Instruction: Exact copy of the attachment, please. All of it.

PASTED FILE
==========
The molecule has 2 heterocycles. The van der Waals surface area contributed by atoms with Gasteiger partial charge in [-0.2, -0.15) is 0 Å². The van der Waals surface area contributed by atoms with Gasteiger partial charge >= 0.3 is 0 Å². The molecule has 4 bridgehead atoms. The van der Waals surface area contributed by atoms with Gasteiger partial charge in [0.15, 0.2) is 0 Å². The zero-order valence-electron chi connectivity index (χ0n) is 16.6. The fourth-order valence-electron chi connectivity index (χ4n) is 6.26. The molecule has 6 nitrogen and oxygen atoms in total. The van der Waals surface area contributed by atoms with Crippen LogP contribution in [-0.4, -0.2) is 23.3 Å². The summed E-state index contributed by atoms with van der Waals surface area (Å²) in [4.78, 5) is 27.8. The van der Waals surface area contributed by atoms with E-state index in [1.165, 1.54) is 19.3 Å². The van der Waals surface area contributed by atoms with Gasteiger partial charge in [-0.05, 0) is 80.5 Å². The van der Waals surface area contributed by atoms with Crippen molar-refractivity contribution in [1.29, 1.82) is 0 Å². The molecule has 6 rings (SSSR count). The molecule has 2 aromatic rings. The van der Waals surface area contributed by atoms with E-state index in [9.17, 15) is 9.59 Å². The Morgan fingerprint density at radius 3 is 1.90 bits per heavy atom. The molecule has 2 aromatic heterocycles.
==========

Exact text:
The molecule has 2 heterocycles. The van der Waals surface area contributed by atoms with Gasteiger partial charge in [-0.2, -0.15) is 0 Å². The van der Waals surface area contributed by atoms with Gasteiger partial charge >= 0.3 is 0 Å². The molecule has 4 bridgehead atoms. The van der Waals surface area contributed by atoms with Gasteiger partial charge in [0.15, 0.2) is 0 Å². The zero-order valence-electron chi connectivity index (χ0n) is 16.6. The fourth-order valence-electron chi connectivity index (χ4n) is 6.26. The molecule has 6 nitrogen and oxygen atoms in total. The van der Waals surface area contributed by atoms with Crippen LogP contribution in [-0.4, -0.2) is 23.3 Å². The summed E-state index contributed by atoms with van der Waals surface area (Å²) in [4.78, 5) is 27.8. The van der Waals surface area contributed by atoms with E-state index in [1.165, 1.54) is 19.3 Å². The van der Waals surface area contributed by atoms with Gasteiger partial charge in [-0.05, 0) is 80.5 Å². The van der Waals surface area contributed by atoms with Crippen molar-refractivity contribution in [1.29, 1.82) is 0 Å². The molecule has 6 rings (SSSR count). The molecule has 2 aromatic rings. The van der Waals surface area contributed by atoms with E-state index in [9.17, 15) is 9.59 Å². The Morgan fingerprint density at radius 3 is 1.90 bits per heavy atom. The molecule has 2 aromatic heterocycles.